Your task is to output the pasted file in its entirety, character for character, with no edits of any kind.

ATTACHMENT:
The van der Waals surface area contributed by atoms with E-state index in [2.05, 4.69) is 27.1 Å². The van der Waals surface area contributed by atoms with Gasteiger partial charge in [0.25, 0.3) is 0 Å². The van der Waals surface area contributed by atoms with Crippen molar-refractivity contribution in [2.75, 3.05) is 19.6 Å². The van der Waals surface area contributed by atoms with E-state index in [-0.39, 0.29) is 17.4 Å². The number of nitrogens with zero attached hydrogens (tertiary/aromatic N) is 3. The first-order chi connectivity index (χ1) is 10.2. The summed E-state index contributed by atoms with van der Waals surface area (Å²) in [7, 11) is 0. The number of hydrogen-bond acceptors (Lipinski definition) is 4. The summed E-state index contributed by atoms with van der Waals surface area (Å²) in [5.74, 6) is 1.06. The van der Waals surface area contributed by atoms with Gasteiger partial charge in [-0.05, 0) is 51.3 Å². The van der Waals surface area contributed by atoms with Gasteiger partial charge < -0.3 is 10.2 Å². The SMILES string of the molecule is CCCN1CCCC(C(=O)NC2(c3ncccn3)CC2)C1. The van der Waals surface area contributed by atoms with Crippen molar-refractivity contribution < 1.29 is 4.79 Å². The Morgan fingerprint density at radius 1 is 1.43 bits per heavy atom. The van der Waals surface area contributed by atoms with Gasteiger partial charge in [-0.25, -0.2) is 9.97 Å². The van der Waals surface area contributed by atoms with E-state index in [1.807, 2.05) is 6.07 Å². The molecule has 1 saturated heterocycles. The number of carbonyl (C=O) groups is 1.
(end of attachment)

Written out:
The van der Waals surface area contributed by atoms with E-state index in [2.05, 4.69) is 27.1 Å². The van der Waals surface area contributed by atoms with Gasteiger partial charge in [0.25, 0.3) is 0 Å². The van der Waals surface area contributed by atoms with Crippen molar-refractivity contribution in [2.75, 3.05) is 19.6 Å². The van der Waals surface area contributed by atoms with E-state index in [-0.39, 0.29) is 17.4 Å². The number of nitrogens with zero attached hydrogens (tertiary/aromatic N) is 3. The first-order chi connectivity index (χ1) is 10.2. The summed E-state index contributed by atoms with van der Waals surface area (Å²) in [7, 11) is 0. The number of hydrogen-bond acceptors (Lipinski definition) is 4. The summed E-state index contributed by atoms with van der Waals surface area (Å²) in [5.74, 6) is 1.06. The van der Waals surface area contributed by atoms with Gasteiger partial charge in [-0.05, 0) is 51.3 Å². The van der Waals surface area contributed by atoms with Gasteiger partial charge < -0.3 is 10.2 Å². The SMILES string of the molecule is CCCN1CCCC(C(=O)NC2(c3ncccn3)CC2)C1. The van der Waals surface area contributed by atoms with Crippen molar-refractivity contribution < 1.29 is 4.79 Å². The Morgan fingerprint density at radius 1 is 1.43 bits per heavy atom. The van der Waals surface area contributed by atoms with Gasteiger partial charge in [-0.25, -0.2) is 9.97 Å². The van der Waals surface area contributed by atoms with E-state index in [1.807, 2.05) is 6.07 Å². The molecule has 1 saturated heterocycles. The number of carbonyl (C=O) groups is 1.